Batten Disease

Neuronal ceroid lipofuscinosis (NCL), or Batten disease, is an inherited neurodegenerative disease. Batten disease mainly affects infants, toddlers and children. It is always fatal.

The symptoms of Batten disease are caused by the buildup of fatty substances called lipopigments in the body’s tissues. As these substances accumulate, they cause the death of cells called neurons in the brain, retina and central nervous system.

Batten disease is one of the most common lysosomal storage disorders.

What are the forms of Batten disease?

There are four main types of Batten disease. The symptoms of each are similar, but the age of onset and rate of progression vary.

  • Infantile NCL begins before age 2 and progresses quickly; most children live into their mid-childhood years.
  • Late infantile NCL begins between 2 to 4 years of age; the normal lifespan is 8 to 12 years.
  • Juvenile NCL begins between ages 5 and 8; the normal lifespan is teens to early 20s.
  • Adult NCL usually begins before age 40; the lifespan varies.

There are six additional known forms of Batten disease.

How common is it?

Batten disease is relatively rare, occurring in an estimated two to four of every 100,000 births in the United States. It affects people worldwide. Because Batten disease is genetic, it often strikes more than one person in a family.

How is it inherited?

The forms of Batten disease that occur in children are autosomal recessive disorders. This means children must inherit two copies of the defective gene – one from each parent. When both parents carry one defective gene, each of their children faces a 25 percent chance of being affected with Batten disease and a 50 percent chance of being a carrier.

Adult Batten disease is usually inherited as an autosomal recessive disease (Kufs), but it can be inherited as an autosomal dominant disease (Parry’s).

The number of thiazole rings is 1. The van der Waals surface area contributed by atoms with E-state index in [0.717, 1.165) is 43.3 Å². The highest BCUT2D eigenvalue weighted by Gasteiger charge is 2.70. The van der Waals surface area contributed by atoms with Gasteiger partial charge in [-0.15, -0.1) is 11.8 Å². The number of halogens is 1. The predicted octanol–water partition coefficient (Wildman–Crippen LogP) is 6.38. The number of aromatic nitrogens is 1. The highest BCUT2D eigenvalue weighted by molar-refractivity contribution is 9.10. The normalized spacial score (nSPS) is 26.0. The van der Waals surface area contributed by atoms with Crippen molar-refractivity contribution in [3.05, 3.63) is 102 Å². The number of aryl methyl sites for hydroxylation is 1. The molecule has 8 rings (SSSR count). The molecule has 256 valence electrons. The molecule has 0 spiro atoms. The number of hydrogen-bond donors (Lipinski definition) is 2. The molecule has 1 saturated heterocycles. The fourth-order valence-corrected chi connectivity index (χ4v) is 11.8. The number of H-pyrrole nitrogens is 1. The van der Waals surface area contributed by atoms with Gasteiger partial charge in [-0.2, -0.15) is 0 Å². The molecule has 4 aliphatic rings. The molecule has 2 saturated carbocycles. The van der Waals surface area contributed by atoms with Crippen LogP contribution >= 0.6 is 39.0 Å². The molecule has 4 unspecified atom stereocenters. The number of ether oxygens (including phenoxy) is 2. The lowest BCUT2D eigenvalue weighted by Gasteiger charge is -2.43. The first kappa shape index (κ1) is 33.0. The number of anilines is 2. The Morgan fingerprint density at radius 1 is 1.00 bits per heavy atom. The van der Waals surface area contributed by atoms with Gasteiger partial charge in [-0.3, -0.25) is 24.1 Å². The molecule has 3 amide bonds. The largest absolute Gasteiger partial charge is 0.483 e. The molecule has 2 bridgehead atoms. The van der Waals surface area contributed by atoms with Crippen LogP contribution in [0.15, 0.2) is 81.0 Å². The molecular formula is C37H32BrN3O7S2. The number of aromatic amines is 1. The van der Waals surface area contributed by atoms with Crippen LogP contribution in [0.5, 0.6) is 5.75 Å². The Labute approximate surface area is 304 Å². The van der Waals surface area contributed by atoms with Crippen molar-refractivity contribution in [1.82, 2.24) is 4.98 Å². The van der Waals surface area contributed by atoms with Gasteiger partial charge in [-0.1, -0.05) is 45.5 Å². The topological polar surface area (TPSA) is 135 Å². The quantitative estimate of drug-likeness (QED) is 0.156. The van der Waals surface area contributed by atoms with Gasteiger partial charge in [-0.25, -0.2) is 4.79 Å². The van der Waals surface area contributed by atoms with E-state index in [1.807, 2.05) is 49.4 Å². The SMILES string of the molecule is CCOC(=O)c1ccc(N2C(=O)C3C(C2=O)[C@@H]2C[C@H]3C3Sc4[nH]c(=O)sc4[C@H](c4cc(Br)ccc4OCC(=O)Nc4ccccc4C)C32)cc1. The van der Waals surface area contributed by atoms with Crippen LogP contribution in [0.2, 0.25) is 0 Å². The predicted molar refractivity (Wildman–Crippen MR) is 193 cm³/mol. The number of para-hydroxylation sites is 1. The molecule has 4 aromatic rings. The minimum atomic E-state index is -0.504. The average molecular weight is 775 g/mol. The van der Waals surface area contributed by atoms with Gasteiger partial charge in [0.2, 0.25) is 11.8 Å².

What causes Batten disease?

Symptoms begin when fatty substances called lipopigments build up in the cells of the brain and the eye as well as in the skin, muscle, and other tissues. This process causes the death of neurons (specific cells in the brain), retina and central nervous system.

What are the symptoms?

Onset is marked by vision loss, seizures, clumsiness, and personality and behavior changes. After onset, affected children eventually become blind, bedridden and unable to communicate.

How is it diagnosed?

Batten disease is frequently misdiagnosed. Because vision loss is often one of the early symptoms, Batten disease may first be suspected during an eye exam. Eye doctors can detect the loss of cells in the eye, which occurs in the childhood forms of Batten disease. However, because this cell loss also occurs with other eye diseases, an eye exam is not enough to provide a definitive diagnosis.

A doctor who suspects Batten disease may refer the patient to a neurologist, who specializes in the brain and nervous system.

Are treatments available?

Currently, there is no FDA-approved treatment that can stop or reverse the symptoms of any form of Batten disease. However, researchers are making great progress, and clinical trials are underway or completed for several forms of the disease.

A gene therapy program for Taylor’s form of the disease is anticipated to enter clinical trials in 2017 thanks to Abeona Therapeutics Inc., a clinical-stage biopharmaceutical company. Taylor’s Tale is proud to be part of the team that supported this work, led by Steven Gray, PhD, at the University of North Carolina at Chapel Hill.

Until treatments become readily available, seizures can be reduced or controlled with medications, and other medical problems associated with Batten disease can be treated as they occur. Physical and occupational therapy may help patients as the disease progresses.